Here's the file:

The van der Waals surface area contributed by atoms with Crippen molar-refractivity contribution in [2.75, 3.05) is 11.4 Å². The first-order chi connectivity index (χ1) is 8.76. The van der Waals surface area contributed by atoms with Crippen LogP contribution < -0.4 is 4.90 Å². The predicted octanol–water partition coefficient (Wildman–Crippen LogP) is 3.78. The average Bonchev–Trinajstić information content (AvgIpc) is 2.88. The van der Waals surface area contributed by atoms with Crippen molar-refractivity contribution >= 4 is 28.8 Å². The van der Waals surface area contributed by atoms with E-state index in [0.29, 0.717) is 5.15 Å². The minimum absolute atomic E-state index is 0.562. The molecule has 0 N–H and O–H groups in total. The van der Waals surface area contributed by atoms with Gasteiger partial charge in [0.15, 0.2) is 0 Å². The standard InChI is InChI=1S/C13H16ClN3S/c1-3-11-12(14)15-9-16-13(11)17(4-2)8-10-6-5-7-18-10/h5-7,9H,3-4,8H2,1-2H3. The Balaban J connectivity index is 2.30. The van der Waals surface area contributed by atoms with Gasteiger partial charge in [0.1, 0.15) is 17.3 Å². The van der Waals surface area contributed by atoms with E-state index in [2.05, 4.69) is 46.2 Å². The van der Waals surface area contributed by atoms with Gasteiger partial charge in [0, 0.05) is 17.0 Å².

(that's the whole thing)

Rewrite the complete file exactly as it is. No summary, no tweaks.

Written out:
The van der Waals surface area contributed by atoms with Crippen molar-refractivity contribution in [2.75, 3.05) is 11.4 Å². The first-order chi connectivity index (χ1) is 8.76. The van der Waals surface area contributed by atoms with Crippen LogP contribution < -0.4 is 4.90 Å². The predicted octanol–water partition coefficient (Wildman–Crippen LogP) is 3.78. The average Bonchev–Trinajstić information content (AvgIpc) is 2.88. The van der Waals surface area contributed by atoms with Crippen molar-refractivity contribution >= 4 is 28.8 Å². The van der Waals surface area contributed by atoms with E-state index in [0.29, 0.717) is 5.15 Å². The minimum absolute atomic E-state index is 0.562. The molecule has 0 N–H and O–H groups in total. The van der Waals surface area contributed by atoms with Gasteiger partial charge in [0.15, 0.2) is 0 Å². The standard InChI is InChI=1S/C13H16ClN3S/c1-3-11-12(14)15-9-16-13(11)17(4-2)8-10-6-5-7-18-10/h5-7,9H,3-4,8H2,1-2H3. The Balaban J connectivity index is 2.30. The van der Waals surface area contributed by atoms with Gasteiger partial charge in [0.1, 0.15) is 17.3 Å². The van der Waals surface area contributed by atoms with E-state index in [2.05, 4.69) is 46.2 Å². The van der Waals surface area contributed by atoms with Gasteiger partial charge in [0, 0.05) is 17.0 Å².